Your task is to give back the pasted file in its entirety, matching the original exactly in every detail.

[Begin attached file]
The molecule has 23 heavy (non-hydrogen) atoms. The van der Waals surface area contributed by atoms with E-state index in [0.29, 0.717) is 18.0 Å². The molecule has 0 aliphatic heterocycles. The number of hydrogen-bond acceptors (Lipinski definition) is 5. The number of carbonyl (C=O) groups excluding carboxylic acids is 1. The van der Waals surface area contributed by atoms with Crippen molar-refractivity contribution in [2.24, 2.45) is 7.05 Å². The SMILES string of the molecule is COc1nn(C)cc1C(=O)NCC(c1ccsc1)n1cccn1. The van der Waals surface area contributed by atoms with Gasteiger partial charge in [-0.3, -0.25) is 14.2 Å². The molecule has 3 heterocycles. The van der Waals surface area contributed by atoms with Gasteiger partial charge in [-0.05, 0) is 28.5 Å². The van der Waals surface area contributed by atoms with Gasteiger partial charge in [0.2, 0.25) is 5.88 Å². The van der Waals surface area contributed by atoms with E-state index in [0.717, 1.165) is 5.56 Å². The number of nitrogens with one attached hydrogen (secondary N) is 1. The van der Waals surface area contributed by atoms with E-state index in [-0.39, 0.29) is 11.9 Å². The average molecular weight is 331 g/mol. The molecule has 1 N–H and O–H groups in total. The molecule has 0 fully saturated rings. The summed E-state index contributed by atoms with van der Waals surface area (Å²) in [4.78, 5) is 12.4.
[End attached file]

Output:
The molecule has 23 heavy (non-hydrogen) atoms. The van der Waals surface area contributed by atoms with E-state index in [0.29, 0.717) is 18.0 Å². The molecule has 0 aliphatic heterocycles. The number of hydrogen-bond acceptors (Lipinski definition) is 5. The number of carbonyl (C=O) groups excluding carboxylic acids is 1. The van der Waals surface area contributed by atoms with Crippen molar-refractivity contribution in [2.24, 2.45) is 7.05 Å². The SMILES string of the molecule is COc1nn(C)cc1C(=O)NCC(c1ccsc1)n1cccn1. The van der Waals surface area contributed by atoms with Gasteiger partial charge in [-0.3, -0.25) is 14.2 Å². The molecule has 3 heterocycles. The van der Waals surface area contributed by atoms with Gasteiger partial charge in [-0.05, 0) is 28.5 Å². The van der Waals surface area contributed by atoms with Gasteiger partial charge in [0.2, 0.25) is 5.88 Å². The van der Waals surface area contributed by atoms with E-state index in [0.717, 1.165) is 5.56 Å². The number of nitrogens with one attached hydrogen (secondary N) is 1. The van der Waals surface area contributed by atoms with E-state index in [-0.39, 0.29) is 11.9 Å². The average molecular weight is 331 g/mol. The molecule has 1 N–H and O–H groups in total. The molecule has 0 fully saturated rings. The summed E-state index contributed by atoms with van der Waals surface area (Å²) in [4.78, 5) is 12.4.